Respiratory burst quantification
Respiratory burst, a functional differentiation marker, was measured by flow cytometry. A total of 1 × 106 cells were collected and centrifuged at 1,000 rpm for 5 minutes in a microfuge. Cell pellets were resuspended in 500 μL at 37°C PBS containing 5 μmol/L 5-(and-6)-chloromethyl-2′,7′-dichlorodihydro–fluorescein diacetate acetyl ester (H2-DCF; Molecular Probes) and 0.2 μg/mL 12-o-tetradecanoylphorbol-13-acetate (TPA; Sigma). Both, H2-DCF and TPA stock solutions were made in DMSO at concentrations of 0.2 mg/mL and 5 mmol/L, respectively. A control group incubated in H2-DCF and DMSO only was included. Cells were incubated for 20 minutes at 37°C prior to analysis by flow cytometry (BD LSRII). Oxidized DCF was excited by a 488-nm laser and emission collected with a 530/30 nm band-pass filter. The shift in fluorescence intensity in response to TPA was used to determine the percentage of cells capable of inducible oxidative metabolism (21). Gates to determine percent positive cells were set to exclude 95% of control cells not stimulated with TPA.
A total of 1 × 106 cells were collected by centrifugation and resuspended in 200 μL of cold propidium iodide (PI) hypotonic staining solution containing 50 μg/mL propidium iodine, 1 μL/mL Triton X-100, and 1 mg/mL sodium citrate. Cells were incubated at room temperature for 1 hour and analyzed by flow cytometry (BD LSRII), using 488-nm excitation and emission collected with a 576/26 band-pass filter. Doublets were identified by a PI signal width versus area plot and excluded from the analysis (21, 22).
Nuclear Oct4 quantification
At total of 1 × 106 cells were collected from cultures and centrifuged at 1,000 rpm in a microfuge for 5 minutes, resuspended in 200 μL of cold PI hypotonic solution as previously described for nuclei isolation (23), incubated on ice for 15 minutes, centrifuged again at 1,000 rpm for 5 minutes, fixed by resuspension in 100 μL of PBS with 2% paraformaldehyde (PFM; Alfa Aesar), and incubated at room temperature for 10 minutes followed by addition of 900 μL of ice-cold methanol to obtain a 90% methanol solution. Following incubation for 1 hour at −20°C samples were washed 2 times in hypotonic solution and resuspended in 200 μL PI hypotonic solution containing 2.5 μL of Oct4 (Santa Cruz Biotechnology) primary antibody. Following a 4°C overnight incubation period, nuclei were washed once with 1 mL PI hypotonic solution and stained with secondary AlexaFluor 350 goat anti-rabbit antibody for 1 hour and then analyzed by flow cytometry (BD LSRII) after 1 wash in PBS. Excitation was at 325 nm and emission was collected with a 440/40 band-pass filter. Nuclei unstained with the primary antibody but incubated with the secondary antibody were used to generate the background signal. Logic gates were set to include all the nuclei, and the results are given as the percentage of the mean fluorescence intensity of untreated nuclei.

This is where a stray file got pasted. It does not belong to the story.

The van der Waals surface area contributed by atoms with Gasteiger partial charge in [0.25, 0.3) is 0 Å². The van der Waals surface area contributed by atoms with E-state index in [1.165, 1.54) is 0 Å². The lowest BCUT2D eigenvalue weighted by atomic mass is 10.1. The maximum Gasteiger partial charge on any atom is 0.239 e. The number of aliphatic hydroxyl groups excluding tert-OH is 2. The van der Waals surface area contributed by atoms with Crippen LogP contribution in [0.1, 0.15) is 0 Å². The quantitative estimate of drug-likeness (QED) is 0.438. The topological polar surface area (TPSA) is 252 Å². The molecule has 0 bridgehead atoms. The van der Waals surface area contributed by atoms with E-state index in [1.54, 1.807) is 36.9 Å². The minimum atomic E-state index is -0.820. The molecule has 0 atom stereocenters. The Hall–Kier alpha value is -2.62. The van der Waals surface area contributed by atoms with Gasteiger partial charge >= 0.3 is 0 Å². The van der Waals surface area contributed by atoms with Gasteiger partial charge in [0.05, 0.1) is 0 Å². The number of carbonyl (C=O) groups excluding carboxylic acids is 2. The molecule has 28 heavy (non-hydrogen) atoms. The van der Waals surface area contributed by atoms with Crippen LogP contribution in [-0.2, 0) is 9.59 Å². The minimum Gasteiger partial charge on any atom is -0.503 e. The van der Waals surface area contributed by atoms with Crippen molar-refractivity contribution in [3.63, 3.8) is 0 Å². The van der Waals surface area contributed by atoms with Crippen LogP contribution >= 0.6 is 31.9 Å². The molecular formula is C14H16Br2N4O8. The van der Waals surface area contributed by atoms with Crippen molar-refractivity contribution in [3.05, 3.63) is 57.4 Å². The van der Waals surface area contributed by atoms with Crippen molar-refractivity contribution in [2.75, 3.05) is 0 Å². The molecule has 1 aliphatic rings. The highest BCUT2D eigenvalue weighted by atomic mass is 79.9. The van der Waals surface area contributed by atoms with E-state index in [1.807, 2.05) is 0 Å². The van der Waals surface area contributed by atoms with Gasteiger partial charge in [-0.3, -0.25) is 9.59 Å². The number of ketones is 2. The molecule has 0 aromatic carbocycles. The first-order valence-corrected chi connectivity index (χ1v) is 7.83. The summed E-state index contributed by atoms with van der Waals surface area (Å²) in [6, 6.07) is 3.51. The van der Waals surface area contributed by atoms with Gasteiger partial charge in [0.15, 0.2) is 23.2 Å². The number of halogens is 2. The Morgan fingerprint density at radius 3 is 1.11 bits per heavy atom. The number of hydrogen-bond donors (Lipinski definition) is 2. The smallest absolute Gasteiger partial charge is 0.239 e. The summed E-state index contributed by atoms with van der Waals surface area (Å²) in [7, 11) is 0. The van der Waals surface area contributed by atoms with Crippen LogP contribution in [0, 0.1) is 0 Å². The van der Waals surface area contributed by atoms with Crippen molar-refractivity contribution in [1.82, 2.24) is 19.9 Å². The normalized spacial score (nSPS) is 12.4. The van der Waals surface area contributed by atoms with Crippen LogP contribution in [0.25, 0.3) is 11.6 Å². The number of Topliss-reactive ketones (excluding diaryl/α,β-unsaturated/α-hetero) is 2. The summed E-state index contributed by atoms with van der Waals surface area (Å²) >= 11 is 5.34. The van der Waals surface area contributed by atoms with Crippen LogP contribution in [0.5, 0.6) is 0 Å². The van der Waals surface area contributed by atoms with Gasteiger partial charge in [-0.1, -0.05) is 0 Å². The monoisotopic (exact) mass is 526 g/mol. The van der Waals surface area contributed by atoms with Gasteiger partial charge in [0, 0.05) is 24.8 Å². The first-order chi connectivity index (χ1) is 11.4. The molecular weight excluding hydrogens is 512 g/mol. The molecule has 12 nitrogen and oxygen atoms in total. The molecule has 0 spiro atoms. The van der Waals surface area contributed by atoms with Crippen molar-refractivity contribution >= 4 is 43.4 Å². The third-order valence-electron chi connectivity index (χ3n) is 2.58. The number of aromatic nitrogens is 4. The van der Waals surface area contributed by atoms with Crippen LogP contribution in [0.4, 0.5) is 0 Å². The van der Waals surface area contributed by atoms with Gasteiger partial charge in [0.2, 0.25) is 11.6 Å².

Aldehyde dehydrogenase enzymatic activity assay
ALDH1 enzymatic activity was measured using the Aldefluor kit (Stem Cell Technologies) as described by Ginestier and coworkers (24), with the modification that the cells were incubated with the substrate at 37°C for 50 minutes instead of 40 minutes.
Protein detection by Western blotting
A total of 2 × 107 cells were lysed for total lysate, using 200-μL lysis buffer (Pierce) and lysates were cleared by centrifugation at 13,000 rpm for 20 minutes at 4°C after 3 cycles of freeze-thaw. For detection of nuclear proteins, 100 μL hypotonic lysis buffer was used to obtain the nuclei, which were then lysed in RIPA buffer (Sigma) as previously described (23). For AhR detection, 25 μg protein (total and nuclear lysates) was resolved on a 7.5% polyacrylamide gel. The same amount of protein was used on 12% gels for the other proteins. The electrotransfer was for 1 hour at 300 mA. The membranes were incubated with the indicated primary antibody at 4°C overnight. Anti-AhR antibody was from Santa Cruz Biotechnology. All the others were from Cell Signaling. Horseradish peroxidase–linked anti-mouse [for extracellular signal regulated kinase (ERK) 1/2] or anti-rabbit (for all others) IgG secondary antibodies (Cell Signaling Technology) and ECL (GE Healthcare) were used for detection. All blots were repeated 3 times.
Statistical analyses were done using SYSTAT 8.0 software. Means of treatment groups of interest were compared using the paired sample t test. All treatment groups were compared with control cells at the same time point. The data represent the means of 3 repeats ± SEM. A P value of <0.05 was considered significant.
RA-induced differentiation correlates with increased AhR levels and decreased Oct4 nuclear levels